Because they haven’t lived on their own, and weren’t raised by their mothers for the usual six or seven years, they can’t be returned to the wild. They wouldn’t know how to survive – and wouldn’t be accepted by wild apes. In addition, many of them are elderly, and nearly all deal with problems caused by past emotional or physical abuse.
The center has become a model for ape sanctuaries across the US, eight of which are full members of the North American Primate Sanctuary Alliance (NAPSA), which Ragan helped to found. It’s the only sanctuary in North America that offers a home to orangutans.
Praise from Jane Goodall
World-famous primatologist Jane Goodall, who has visited the Center for Great Apes, lauds Ragan’s “deep commitment and passion for the apes” and serves as an honorary director.
Gloria Grow, cofounder and director of the Fauna Foundation, a sanctuary for chimpanzees and other animals near Montreal, has known Ragan for two decades. “She’s like our queen,” Ms. Grow says. If anyone wants to start a sanctuary, “the one place you send those people is to Patti Ragan, because that’s the place you want to go to see how you should do it.”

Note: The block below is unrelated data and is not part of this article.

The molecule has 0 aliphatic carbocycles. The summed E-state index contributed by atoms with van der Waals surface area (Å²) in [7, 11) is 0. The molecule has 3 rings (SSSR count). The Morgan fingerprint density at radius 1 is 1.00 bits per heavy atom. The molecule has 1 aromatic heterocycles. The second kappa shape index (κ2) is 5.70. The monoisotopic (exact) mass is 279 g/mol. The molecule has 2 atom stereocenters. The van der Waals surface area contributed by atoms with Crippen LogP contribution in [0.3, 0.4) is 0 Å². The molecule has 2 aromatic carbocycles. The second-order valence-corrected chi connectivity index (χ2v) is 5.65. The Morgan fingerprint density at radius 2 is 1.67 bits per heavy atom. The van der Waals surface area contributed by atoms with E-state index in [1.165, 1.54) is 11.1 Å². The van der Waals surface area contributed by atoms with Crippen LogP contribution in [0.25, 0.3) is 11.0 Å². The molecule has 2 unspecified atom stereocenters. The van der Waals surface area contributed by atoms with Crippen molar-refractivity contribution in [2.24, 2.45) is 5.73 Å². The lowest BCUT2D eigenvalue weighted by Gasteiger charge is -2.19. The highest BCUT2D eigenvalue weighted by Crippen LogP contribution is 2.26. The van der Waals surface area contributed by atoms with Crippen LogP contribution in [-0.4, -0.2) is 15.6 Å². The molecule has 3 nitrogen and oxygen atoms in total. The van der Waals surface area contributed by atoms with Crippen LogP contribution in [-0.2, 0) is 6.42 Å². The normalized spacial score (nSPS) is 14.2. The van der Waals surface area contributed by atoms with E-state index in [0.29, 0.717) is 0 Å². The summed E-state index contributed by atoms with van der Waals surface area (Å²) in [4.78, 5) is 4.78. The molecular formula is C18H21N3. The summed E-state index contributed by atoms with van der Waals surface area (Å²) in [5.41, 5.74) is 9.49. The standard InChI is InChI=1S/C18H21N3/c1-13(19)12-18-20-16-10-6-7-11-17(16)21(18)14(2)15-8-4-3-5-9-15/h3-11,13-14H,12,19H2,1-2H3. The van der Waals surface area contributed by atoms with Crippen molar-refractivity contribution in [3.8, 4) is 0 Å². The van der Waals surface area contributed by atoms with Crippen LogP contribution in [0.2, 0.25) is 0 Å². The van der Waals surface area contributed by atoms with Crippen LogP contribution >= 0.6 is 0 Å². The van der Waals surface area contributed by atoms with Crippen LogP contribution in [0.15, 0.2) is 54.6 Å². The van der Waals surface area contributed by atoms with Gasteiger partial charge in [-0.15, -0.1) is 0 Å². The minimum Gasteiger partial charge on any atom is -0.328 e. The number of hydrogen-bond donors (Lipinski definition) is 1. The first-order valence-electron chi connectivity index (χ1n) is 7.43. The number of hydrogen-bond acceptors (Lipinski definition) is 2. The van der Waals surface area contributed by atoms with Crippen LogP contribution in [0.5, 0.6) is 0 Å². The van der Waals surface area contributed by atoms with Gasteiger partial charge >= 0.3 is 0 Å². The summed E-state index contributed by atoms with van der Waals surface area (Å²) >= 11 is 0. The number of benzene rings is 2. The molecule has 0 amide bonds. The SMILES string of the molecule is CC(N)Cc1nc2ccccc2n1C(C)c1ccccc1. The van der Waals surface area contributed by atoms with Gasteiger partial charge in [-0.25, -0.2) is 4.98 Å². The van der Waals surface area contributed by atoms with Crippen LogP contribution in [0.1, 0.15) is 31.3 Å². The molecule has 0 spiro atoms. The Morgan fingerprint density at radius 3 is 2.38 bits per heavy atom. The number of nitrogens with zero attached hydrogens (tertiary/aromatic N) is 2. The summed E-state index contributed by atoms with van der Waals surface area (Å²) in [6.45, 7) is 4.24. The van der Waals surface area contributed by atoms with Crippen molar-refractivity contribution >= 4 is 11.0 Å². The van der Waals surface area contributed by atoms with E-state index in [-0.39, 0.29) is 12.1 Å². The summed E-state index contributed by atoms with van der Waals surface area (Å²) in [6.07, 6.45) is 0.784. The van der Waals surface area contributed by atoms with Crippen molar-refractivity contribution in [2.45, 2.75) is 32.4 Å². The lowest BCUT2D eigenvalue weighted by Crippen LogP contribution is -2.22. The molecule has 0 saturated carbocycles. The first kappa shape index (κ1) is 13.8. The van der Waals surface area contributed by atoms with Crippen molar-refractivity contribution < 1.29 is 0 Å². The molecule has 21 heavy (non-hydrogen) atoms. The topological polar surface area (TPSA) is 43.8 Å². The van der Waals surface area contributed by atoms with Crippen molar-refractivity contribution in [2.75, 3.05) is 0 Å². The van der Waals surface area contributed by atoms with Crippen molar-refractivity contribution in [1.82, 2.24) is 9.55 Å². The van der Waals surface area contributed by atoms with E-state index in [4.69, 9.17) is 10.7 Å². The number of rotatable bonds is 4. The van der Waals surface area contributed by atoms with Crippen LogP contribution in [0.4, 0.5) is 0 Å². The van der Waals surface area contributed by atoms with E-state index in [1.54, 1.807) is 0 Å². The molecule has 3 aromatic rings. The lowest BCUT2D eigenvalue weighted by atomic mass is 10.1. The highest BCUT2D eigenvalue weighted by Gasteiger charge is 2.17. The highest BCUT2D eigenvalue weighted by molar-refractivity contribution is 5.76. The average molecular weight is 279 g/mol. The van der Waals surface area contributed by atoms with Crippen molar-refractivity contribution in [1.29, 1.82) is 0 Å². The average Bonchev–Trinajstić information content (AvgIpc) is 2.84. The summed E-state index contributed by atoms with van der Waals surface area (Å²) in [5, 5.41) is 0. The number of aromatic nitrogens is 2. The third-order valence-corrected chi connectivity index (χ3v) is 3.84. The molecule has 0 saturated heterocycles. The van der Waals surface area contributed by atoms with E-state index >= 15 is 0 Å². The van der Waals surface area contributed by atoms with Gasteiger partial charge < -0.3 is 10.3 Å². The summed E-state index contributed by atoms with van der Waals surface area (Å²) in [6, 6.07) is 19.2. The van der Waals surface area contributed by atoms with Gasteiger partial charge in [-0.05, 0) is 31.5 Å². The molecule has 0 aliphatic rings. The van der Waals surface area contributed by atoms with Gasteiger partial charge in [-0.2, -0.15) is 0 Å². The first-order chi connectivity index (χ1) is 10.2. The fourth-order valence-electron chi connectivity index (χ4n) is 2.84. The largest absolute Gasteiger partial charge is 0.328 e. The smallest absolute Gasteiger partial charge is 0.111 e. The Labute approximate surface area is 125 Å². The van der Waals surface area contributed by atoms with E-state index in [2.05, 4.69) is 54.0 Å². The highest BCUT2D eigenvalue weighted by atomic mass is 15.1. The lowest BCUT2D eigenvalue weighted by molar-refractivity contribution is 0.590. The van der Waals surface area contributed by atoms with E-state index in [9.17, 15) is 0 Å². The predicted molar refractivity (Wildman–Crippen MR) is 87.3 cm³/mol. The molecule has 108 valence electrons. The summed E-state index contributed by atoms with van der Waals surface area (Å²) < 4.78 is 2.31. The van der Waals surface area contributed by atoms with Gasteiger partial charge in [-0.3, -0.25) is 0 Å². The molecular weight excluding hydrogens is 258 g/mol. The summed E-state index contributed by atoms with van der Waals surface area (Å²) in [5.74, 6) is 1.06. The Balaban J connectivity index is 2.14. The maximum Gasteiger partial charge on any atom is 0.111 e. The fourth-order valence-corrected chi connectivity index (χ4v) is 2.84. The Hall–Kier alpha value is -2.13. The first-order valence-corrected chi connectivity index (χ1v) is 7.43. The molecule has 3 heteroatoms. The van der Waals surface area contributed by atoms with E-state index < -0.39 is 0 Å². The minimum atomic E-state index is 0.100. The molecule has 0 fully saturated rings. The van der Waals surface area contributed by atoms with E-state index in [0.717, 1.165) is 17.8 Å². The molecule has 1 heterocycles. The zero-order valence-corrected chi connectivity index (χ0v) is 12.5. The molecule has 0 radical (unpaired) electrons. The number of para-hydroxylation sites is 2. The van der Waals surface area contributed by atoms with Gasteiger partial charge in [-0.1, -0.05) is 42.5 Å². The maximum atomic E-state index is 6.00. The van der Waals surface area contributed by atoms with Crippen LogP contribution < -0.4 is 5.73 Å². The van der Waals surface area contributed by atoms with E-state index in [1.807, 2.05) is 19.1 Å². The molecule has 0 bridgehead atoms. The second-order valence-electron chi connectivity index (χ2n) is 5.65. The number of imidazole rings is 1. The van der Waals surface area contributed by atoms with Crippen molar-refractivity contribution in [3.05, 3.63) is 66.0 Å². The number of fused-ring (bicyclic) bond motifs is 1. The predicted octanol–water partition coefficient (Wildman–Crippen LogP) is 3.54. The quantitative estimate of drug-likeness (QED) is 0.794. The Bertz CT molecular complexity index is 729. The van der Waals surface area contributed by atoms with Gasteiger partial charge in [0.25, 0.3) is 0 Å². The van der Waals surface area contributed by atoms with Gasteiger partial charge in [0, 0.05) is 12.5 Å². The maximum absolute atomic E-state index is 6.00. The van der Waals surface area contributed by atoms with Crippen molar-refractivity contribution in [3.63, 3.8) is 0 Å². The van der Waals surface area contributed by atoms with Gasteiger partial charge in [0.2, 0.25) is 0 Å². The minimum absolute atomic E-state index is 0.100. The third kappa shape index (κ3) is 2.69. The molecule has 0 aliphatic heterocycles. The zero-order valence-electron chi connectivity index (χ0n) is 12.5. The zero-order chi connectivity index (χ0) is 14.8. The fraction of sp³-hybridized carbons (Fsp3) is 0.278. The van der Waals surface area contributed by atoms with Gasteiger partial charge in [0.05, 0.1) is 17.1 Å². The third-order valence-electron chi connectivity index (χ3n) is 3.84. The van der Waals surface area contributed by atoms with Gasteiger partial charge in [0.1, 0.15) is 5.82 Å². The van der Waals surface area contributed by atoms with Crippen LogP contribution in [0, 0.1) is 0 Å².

And the praise keeps coming. “Patti is somewhat of a legend, I would say,” says Erika Fleury, NAPSA’s program director based in San Francisco. “She’s someone I look up to a lot.... She is highly respected. And she’s known as an expert in the care of great apes.”
Ragan’s interest in apes began when, as a young woman, she volunteered to travel to Borneo to help scientists research orangutans. She also volunteered at a Miami zoo and played nurse to a baby orangutan that had been separated from its mother.
Eventually she decided her purpose in life was to care for great apes that had spent their lives in captivity. She searched for several years before finding this property near Wauchula, Fla. After selling the temp agency she owned, she bought a few acres, planning to house five residents. Today her nearly 50 great apes (and more are on the way) live on about 120 acres of property, much of it donated by supporters. Just this month, five new orangutans arrived.
One distinctive feature of the sanctuary is its 1-1/2 miles of enclosed, elevated walkways that allow the apes to wander freely to habitats around the property. Other ape sanctuaries have copied the idea, though on a smaller scale, as has the Philadelphia Zoo, Ragan says.